Swimming in the deep endlessness of space in the Mirror Universe is the I.S.S. Stargazer, one of the few surviving ships of the Terran Empire. A frustrated, power-hungry Jean Luc Picard and his crew are tired of being ignored by Emperor Spock’s government. When rumor breaks out about a resilient new Galaxy-class ship better than even the vessels of the Klingons & Cardassians being developed by the Empire, Picard realizes that this is the perfect weapon he needs to finally take down the current regime and decides to acquire it by any means necessary.
Welcome to Star Trek Reflections, a continuing series on TrekNews.net that will look back at some of the best comic series Star Trek has offered. Its current mission, as the new comic book series STAR TREK: MIRROR WAR approaches is to break down the stories of the Mirror Universe’s TNG crew, to discover what makes them special, to boldly celebrate what you might not have read before…
It was an exciting time to be a Star Trek fan in the early days of 2017. Star Trek Beyond had left theaters recently and Star Trek was coming back to TV with Star Trek: Discovery’s first season on the horizon. Excitement was high in the comics front as well: the Kelvin crew was continuing their adventures in a continuing series and multiple crossovers, the TOS crew left on a high note after a recent visit in the form of Harlan Ellison’s script-to-comic adaptation “The City On The Edge Of Forever” but we hadn’t seen the TNG crew in a while. Just when things were getting too quiet, IDW Publishing dropped a bombshell announcement: the TNG crew was returning to comics and led by comic veteran writers David Tipton and Scott Tipton and rising star artist JK Woodward, it was heading to the Mirror Universe! The Tiptons had written Star Trek comics since IDW had acquired the license almost a decade ago and Woodward had built an impressive resume by delivering dozens of jaw-dropping covers on various Trek and non-Trek titles for IDW. The trio was also behind “The City on the Edge of Forever” (which, according to Woodward, is his favorite work) so there was a lot of promise. But could they live up to the sky-high expectations of fans who had been hungry for decades for a peek into the TNG Mirrorverse?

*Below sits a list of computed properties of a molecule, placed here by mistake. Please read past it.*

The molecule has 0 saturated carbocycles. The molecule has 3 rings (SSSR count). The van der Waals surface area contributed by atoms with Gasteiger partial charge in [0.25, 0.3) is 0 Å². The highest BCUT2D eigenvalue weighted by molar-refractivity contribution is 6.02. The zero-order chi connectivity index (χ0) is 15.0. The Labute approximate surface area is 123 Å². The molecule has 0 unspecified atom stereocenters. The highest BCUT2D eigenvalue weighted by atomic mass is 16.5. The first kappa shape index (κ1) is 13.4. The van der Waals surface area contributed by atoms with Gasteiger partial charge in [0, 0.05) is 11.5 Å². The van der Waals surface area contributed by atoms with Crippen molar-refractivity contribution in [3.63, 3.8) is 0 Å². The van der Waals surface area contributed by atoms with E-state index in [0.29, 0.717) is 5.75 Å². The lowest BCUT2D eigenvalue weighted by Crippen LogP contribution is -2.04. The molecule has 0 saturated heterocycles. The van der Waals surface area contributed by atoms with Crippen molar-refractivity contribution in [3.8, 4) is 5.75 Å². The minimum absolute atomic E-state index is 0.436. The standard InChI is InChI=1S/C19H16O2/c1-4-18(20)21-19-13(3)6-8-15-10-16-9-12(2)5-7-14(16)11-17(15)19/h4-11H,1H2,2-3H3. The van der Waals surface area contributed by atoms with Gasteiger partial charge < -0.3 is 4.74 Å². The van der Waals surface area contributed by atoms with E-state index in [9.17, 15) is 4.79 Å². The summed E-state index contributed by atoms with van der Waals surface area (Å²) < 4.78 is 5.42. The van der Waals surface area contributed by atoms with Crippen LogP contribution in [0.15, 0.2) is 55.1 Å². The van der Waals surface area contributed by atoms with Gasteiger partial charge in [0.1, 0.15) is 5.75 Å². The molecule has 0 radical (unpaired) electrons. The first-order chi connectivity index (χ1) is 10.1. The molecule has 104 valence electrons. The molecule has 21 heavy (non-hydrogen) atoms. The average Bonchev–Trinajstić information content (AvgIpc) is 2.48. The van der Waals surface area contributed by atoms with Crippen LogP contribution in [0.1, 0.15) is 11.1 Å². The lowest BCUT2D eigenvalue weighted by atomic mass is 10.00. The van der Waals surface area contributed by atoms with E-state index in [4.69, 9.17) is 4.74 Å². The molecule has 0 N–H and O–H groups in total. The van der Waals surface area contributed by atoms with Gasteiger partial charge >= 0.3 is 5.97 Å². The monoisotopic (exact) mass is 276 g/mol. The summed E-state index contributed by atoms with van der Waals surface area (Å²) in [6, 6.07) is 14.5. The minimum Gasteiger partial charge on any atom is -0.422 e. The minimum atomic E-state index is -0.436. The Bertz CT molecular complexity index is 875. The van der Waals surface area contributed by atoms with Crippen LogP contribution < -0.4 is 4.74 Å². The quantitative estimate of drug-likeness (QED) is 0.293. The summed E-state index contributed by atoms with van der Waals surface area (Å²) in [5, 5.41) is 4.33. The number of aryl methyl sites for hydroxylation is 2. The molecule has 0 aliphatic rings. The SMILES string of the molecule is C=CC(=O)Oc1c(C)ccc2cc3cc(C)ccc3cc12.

We’d find out soon enough because the five-issue miniseries titled Star Trek: Mirror Broken would begin in June 2017, with a special prelude Free Comic Book Day issue dropping in May.
Catch Me Up, Scotty
Jean Luc Picard of the I.S.S. Stargazer just cannot take it anymore. The Empire is strictly in maintenance mode, the glory days of its reign are long gone, and ambitious people like Picard are constantly ignored and undermined by the government. Decades of this cowardice have led to a broken, crumbling scattering of kingdoms, a far cry from the titan of terror that owned this quadrant.
Picard believes his luck is turning around when the Stargazer spots and successfully captures a Cardassian vessel. His dream is quickly shattered when he and his crew bring it to Utopia Planitia but are laughed out of the place for their efforts. However, thanks to a savvy Data, Picard learns that the Empire is secretly building what could possibly be the most powerful ship ever constructed: the I.S.S. Enterprise.
Yes… This is the vessel of his dreams… The weapon he needs to take down the regime … The key to conquering the galaxy…
Mirror Broken‘s story starts in an intriguing place for Picard. In TNG we see Picard in a mostly content state of existence. He yearns to be continuously great at his job and be the captain his crew needs him to be but in the universe he’s in, the captain of Starfleet’s prized possession is a great place to be. In Mirror Broken, however, Picard is in the lowest echelon of the government elite. His ship is structurally a house of cards that could fall apart at any moment. The personality of Picard is also a dark mirror of his Prime Universe counterpart’s. His lust for power is toxic, his ambition is endless and his moral compass revolves entirely around himself.